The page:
PR is not immune to The Big Quit and The Great Resignation. Here are three tips that PR can use to slow a race to the exits.
A new joint study from PRNEWS and IPR takes a comprehensive look at the perceptions, roles, structures and future of communication.
[Editor’s Note: Since many of our readers will take time off during August for a well-deserved break, we follow our July books reviews with another installment. It’s our way of wishing you a good vacation
We asked PR professors about trends in education for the approaching academic year. Where do students need instruction most? What skills or knowledge do they hope their charges gain before heading into the business world? We inquired of PR pros about skills/talents they seek most in young candidates. What areas require on-the-job training, which, during COVID-19, has been done remotely?
[Editor’s Note: As Bill Gates says, “It’s fine to celebrate success, but it is more important to heed the lessons of failure.” Thomas Edison tried thousands of light bulbs before discovering his life-altering solution. Babe Ruth… Continued
Challenges the author face as a leader—especially around work-life issues, an important part of the PR pro’s employment regime—are similar to those he encountered for the first time as a 21-year-old Second Class at sea.
There are a slew of responsibilities on the PR pro’s plate. Yet helping to slow the spread of disinformation must rank high on communicator’s list of priorities. As we celebrate July 4th, it’s important to see PR pros as freedom fighters against disinformation.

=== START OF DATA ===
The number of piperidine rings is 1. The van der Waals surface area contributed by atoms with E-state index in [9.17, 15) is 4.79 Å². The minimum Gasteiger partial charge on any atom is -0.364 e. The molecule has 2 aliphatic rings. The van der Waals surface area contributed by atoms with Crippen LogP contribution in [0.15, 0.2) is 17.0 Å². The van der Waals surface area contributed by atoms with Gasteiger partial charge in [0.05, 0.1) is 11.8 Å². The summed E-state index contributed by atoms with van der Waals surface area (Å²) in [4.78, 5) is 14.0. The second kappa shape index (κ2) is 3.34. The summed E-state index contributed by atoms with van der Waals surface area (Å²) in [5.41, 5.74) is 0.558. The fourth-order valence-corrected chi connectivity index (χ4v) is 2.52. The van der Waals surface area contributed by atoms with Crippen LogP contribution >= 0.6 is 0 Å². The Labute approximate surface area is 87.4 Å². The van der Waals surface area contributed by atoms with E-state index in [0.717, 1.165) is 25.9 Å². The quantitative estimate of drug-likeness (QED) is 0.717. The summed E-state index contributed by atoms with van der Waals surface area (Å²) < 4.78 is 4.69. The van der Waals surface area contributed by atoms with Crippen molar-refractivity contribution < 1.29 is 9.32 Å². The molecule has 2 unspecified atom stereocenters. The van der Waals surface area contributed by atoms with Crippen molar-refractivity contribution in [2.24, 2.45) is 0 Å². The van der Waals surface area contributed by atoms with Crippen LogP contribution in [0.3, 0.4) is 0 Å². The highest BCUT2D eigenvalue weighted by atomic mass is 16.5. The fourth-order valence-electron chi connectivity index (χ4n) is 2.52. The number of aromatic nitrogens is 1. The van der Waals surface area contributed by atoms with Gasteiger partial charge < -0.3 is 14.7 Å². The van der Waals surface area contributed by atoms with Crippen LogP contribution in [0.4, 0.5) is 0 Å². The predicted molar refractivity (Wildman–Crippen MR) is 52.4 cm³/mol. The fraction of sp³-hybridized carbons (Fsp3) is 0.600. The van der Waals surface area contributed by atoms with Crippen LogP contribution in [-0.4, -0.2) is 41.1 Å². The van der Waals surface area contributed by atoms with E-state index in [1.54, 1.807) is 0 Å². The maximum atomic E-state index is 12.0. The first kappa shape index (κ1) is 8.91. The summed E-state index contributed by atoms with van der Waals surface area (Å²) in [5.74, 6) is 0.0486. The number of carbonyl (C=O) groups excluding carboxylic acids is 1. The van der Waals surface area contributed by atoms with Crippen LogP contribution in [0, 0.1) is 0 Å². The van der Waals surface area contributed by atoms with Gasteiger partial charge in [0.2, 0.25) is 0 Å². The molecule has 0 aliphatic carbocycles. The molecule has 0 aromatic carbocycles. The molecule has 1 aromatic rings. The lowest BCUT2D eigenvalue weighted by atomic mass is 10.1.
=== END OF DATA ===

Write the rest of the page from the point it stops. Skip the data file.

As the world changed in March 2020, so too did the future for many college seniors who graduated months later. With Gen Z entering the workforce, millennials taking more leadership positions, and technology platforms proving to be important tools for communication, some firms are changing the way they recruit for PR jobs.
The useful PR book includes a lively presentation and imbues traditional themes with interesting insights or unique interpretations. We provide reviews of some books for summer reading.
Bosses are like dogs in the best ways, our writer argues. Like a dog filled with energy and curiosity, a CEO who is an interested and engaged communicator is more likely to try things outside traditional parameters and grow the company.